Kim Carnie from Oban is a finalist in the BBC Radio Scotland Young Traditional Musician 2017. We asked Kim the following questions:
How did you get involved in Scottish music?
I have been drawn towards Scottish traditional music from a young age. My grandfather is a beautiful Scots singer and taught me my first song, Bonnie Wee Jeanie McColl, when I was 3 years old. Learning from my grandfather, and the love he had for the tradition, I became aware of the importance of traditional song when I was a young child.
I gradually moved from Scots song towards Gaelic song when I started Gaelic education. As is well known, the Gaelic culture is grounded in oral tradition, and as such, my Gaelic education was filled with storytelling, poetry and songs. And naturally, I loved the stories about fairies and songs about mermaids, and I grasped any opportunity in which someone would share with me what they knew.
Combine this with growing up in Oban, a town with a strong ceilidh culture, in which I was encouraged to sing at local ceilidhs and celebrations, you’ll find me now as a 23 year old, still singing about fairies and mermaids. And while I was raised in a non-Gaelic speaking household, my love for Gaelic song and my involvement in Scottish Music is really all down to my very supportive and encouraging mother.
Why did you enter BBC Radio Scotland Young Traditional Musician Award?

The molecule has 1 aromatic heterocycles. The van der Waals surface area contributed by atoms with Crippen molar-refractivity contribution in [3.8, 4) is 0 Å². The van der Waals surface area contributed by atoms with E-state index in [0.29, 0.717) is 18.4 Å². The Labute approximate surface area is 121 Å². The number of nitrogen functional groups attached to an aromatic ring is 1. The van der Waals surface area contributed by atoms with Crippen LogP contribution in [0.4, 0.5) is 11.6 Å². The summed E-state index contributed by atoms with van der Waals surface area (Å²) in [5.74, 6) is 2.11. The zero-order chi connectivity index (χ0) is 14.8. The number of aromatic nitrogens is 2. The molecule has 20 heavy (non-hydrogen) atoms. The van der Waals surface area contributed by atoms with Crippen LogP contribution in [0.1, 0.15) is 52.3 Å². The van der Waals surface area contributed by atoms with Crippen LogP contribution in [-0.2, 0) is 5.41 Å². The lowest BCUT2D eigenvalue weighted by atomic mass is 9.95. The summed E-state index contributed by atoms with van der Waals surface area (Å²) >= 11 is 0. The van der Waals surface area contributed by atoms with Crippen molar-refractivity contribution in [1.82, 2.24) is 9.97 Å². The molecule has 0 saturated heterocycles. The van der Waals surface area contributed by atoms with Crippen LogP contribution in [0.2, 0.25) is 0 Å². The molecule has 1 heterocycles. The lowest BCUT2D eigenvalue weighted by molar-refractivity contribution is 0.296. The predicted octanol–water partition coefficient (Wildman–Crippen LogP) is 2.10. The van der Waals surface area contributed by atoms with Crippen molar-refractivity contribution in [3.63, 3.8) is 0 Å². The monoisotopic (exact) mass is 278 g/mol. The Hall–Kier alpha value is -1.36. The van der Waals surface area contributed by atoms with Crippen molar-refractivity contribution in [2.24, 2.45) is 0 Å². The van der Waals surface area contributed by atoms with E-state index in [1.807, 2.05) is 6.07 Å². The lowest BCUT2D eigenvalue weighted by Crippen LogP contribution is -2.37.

The BBC Radio Scotland Young Traditional Musician Award is a great opportunity to meet other musicians who have the same passion for traditional music. It’s also a great opportunity to meet people in the business who have vast experience in making a career in traditional music, from radio producers to other musicians.
What do you hope to gain from the experience?
This experience has already taught me so much. Being asked to perform for 10 minutes initially seemed like an easy task. However, after deeper consideration, those 10 minutes needed to represent me as the musician I am and want to be, a much more daunting task than I first realised. A realisation I will carry with me to the final and thereafter.
Do you have any particular musical highlights?
I love singing in harmony, in particular, with other female voices. And therefore, I was delighted when asked to join Hanna Tullikki’s ‘Air Falbh Leis na h-Eòin / Away with the Birds’ project. The composition was written for a female vocal ensemble which ‘is made from weaving together fragments of traditional songs and poems that imitate or emulate birdsong’. The project is really beautiful and I am delighted to be a part of it.
What are your plans for the future?
My plans for the near future include performances with the ‘Air Falbh Leis na h-Eòin’ project. Since I graduated from my Law degree in summer 2016, I have been enjoying the freedom to sing and research songs, new and old to me, as well as learning from Iseabail T NicDhòmhnaill, a woman with a wealth of knowledge, who is always only too happy to share.
Why not buy a ticket to hear Kim Carnie or any other of the finalists at the Grand Finals on Sunday February 5th at 5pm. The finals are part of Celtic Connections festival. If you can’t make it along the event will be broadcast on BBC Radio Scotland between 5 & 8pm and on the iPlayer afterwards.